This is day 9 of my 31 days of coffee shop stories. Welcome.
Enough with the sweet talk of dreams and branding, I say. Let’s get back with our feet on the ground and talk about the hard stuff. The staff. Hiring. And later on firing.
It’s not easy hiring people. Especially not in the business of hospitality. The more interviews I schedule, the more I think people are strange. And they lack the passion for their job, the will to be better and the drive to work harder every day. Most of them, at least. The others, I hire.
We always thought that natural talent, intelligence and wittiness are more important in a waiter, than a speciality school. I couldn’t care less that he/she can carry seven plates and two glasses all in the same time. My clients are not in a hurry. But they are craving smart, casual conversation, that only a smart person can have, without being neither impolite, nor aggressive.
For the bartenders, well, smart they have to be. Knowledgeable also. But they sure must have the passion for their work. A perfect cappuccino requires both skill and passion. A perfectly balanced cocktail is science and magic in the same time. And, as they pour spirits in the warm glass, they have to pour stories in the clients’ ears.
For the chefs, the problem is even more difficult. The kitchen is small. Unlike other bistros/restaurants, the kitchen is not divided in several sections (salads, desserts, warm dishes), which means there is one chef and one helper for all the jobs. Some appreciate the opportunity to treat the kitchen like their own little kingdom. Others run away from the hard work and the responsibility. We didn’t want those anyway.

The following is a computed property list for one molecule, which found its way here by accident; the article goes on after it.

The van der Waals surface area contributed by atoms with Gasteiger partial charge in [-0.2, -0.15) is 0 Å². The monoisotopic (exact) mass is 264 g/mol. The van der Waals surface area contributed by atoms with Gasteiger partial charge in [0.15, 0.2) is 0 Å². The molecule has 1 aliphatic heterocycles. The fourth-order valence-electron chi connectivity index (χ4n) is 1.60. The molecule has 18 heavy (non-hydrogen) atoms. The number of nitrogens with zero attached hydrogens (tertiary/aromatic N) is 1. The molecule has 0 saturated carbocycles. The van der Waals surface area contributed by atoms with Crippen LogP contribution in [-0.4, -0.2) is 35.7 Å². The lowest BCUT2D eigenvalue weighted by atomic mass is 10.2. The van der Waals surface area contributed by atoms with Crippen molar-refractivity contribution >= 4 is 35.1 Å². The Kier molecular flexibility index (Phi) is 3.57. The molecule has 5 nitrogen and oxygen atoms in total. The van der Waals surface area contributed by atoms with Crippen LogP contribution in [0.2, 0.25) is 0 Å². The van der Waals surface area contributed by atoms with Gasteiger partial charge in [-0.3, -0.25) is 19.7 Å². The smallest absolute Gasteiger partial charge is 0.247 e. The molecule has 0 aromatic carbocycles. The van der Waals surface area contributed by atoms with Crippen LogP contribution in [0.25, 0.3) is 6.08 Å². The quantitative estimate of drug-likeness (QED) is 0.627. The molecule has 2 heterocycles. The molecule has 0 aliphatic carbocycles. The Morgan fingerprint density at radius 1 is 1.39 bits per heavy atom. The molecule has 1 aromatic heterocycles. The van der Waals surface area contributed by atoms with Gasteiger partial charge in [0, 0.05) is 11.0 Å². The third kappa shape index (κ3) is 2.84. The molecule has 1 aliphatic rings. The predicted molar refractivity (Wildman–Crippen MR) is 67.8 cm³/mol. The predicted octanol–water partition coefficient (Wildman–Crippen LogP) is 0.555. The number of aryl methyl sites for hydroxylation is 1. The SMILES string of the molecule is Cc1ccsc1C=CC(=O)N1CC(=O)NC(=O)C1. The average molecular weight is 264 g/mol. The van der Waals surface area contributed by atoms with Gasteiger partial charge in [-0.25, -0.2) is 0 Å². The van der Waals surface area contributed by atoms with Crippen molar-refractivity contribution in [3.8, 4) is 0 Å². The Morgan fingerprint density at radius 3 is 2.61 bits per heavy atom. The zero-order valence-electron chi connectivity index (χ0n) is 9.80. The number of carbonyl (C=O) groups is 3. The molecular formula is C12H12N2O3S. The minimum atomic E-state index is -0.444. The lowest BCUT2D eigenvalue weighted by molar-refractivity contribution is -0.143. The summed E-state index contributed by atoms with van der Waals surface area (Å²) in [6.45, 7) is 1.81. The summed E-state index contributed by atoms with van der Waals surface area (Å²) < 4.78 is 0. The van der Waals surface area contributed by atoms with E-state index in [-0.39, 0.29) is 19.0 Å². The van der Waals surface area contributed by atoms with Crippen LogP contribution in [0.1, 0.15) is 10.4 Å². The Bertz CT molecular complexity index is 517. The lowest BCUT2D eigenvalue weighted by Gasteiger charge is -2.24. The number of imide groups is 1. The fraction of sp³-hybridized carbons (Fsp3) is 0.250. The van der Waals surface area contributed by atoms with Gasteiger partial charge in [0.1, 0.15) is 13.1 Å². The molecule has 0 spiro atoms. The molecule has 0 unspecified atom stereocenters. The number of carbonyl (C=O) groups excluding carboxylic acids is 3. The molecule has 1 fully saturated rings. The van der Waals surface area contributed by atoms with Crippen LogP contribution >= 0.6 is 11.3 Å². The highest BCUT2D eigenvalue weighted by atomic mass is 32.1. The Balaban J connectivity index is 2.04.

In the beginning, our employment ads were as funny and witty as the employees we were looking for. Few actually clicked. Who would be interested to work in a central coffee shop looking for a chef that can do magic with the knife, write rejuvenating potions out of carrot and tomatoes and invent heavenly desserts suited for a princess’s wedding? Would you? Well, after a while, we droppen the funny ads. People started to come more and we could decide for ourselves who can do magic with the knife. And who is willing to commit to a kitchen all of their own.
Finding good people is always hard. But keeping them seems not that difficult for us. People who understand what we want to do, that we respect every crouton we serve and that we want to come here smiling, do the same. And we are grateful to all of them for their hard work.
our reserved bottles. labels with reserva(t), looking like a wine label
We have a waiter that we hired five times. He left four times (to finish school, to find another job, to visit India), but he always came back. He is working now and we are very happy and feel very relaxed when he is at work, because there is no issue that he can’t take care of. We hired one of my former students (from back when I was teaching statistics) who was looking for a job back in 2009. He used to work as a waiter, but I needed a bartender and we trained him. And we did it well. A couple of weeks ago, he said that working for us changed his life (he met his current girlfriend in the coffee shop). We had one amazing chef for two and a half years. Unfortunately, she had some medical issues and couldn’t work this kind of schedule anymore. We remember her passion and dedication even now and some of the best sellers in our menu are recipes that she created for us. We hired three or four of our clients. They love the atmosphere, needed a job and decided Lente is a good place to work. They weren’t wrong, it seems.
However, my idea for us to be all like a family is far from reality. No matter how well they do their job, how involved they are and how passionate about their work place, there is so much I can ask of them. And more of me.
See you tomorrow!